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Review of Quantitative Finance and Accounting

, Volume 52, Issue 2, pp 657–680 | Cite as

CEO power, board oversight, and earnings announcement tone

  • D. G. DeBoskeyEmail author
  • Yan Luo
  • Linying Zhou
Original Research
  • 301 Downloads

Abstract

This study constructs a model of the determinants of earnings announcement tone in order to examine the impact of CEO power on earnings announcement tone. An interaction term between CEO power and board monitoring is used to test whether effective board oversight moderates the strength of the association between CEO power and earnings announcement tone. Following prior research, we measure earnings announcement tone as the spread in the proportion of positive and negative words in the announcements. CEO power is assessed across two dimensions: (1) expert power (CEO tenure) and (2) structural power (CEO-chairman duality). We use board independence, meeting frequency, and board meeting attendance to measure the effectiveness of board oversight. We find that earnings announcement tone is significantly positively associated with CEO tenure and CEO duality. The effect of CEO tenure is weaker when board oversight is stronger, especially when board members have higher reputation costs, whereas the effect of CEO duality is unchanged by board oversight mechanisms. The empirical evidence is broadly consistent with the notion that powerful CEOs use a more optimistic and aggressive tone in their earnings’ announcements and that stronger board oversight is effective in constraining overt aggressiveness in the earnings announcements issued by CEOs with longer tenure but not those issued by dual-role CEOs. The results are robust to several sensitivity tests. Finally, this study identifies CEO power and board oversight as previously unrecognized determinants of tone in earnings announcements.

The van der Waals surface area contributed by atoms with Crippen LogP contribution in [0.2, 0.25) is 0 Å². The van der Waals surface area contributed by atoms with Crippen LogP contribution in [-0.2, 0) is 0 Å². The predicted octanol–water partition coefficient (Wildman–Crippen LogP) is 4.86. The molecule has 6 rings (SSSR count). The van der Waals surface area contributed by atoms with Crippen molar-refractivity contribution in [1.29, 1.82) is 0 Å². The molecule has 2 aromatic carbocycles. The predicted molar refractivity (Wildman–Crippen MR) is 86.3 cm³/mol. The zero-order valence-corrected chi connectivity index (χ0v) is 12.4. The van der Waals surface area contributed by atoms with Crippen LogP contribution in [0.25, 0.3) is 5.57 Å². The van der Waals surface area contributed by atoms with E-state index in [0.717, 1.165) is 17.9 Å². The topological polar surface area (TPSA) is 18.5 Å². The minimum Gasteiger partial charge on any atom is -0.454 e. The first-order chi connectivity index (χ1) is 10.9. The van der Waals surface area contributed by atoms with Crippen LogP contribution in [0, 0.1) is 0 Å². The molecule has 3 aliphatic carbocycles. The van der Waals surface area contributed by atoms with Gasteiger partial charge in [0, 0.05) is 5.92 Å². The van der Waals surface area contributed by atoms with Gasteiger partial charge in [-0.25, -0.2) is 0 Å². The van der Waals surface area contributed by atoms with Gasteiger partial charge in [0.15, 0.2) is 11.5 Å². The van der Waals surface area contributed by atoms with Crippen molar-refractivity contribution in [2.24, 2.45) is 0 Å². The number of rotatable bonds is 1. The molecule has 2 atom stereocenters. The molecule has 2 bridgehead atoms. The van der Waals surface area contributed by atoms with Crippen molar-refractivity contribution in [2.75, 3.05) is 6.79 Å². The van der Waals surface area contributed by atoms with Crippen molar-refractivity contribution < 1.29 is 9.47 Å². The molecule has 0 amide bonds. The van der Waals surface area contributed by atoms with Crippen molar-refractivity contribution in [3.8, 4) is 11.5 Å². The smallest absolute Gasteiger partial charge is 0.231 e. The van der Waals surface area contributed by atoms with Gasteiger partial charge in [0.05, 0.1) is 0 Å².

Keywords

Board CEO tenure CEO duality Earnings announcement Tone 

JEL Classification

G32 G34 M48 

Notes

Acknowledgements

We would like to thank two anonymous referees and the editor Cheng-Few Lee as well as two anonymous conference referees for their helpful comments and suggestions that have made our research project much stronger.

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Copyright information

© Springer Science+Business Media, LLC, part of Springer Nature 2018

Authors and Affiliations

  1. 1.Charles W. Lamden School of AccountancySan Diego State UniversitySan DiegoUSA
  2. 2.College of Business AdministrationCalifornia State University San MarcosSan MarcosUSA

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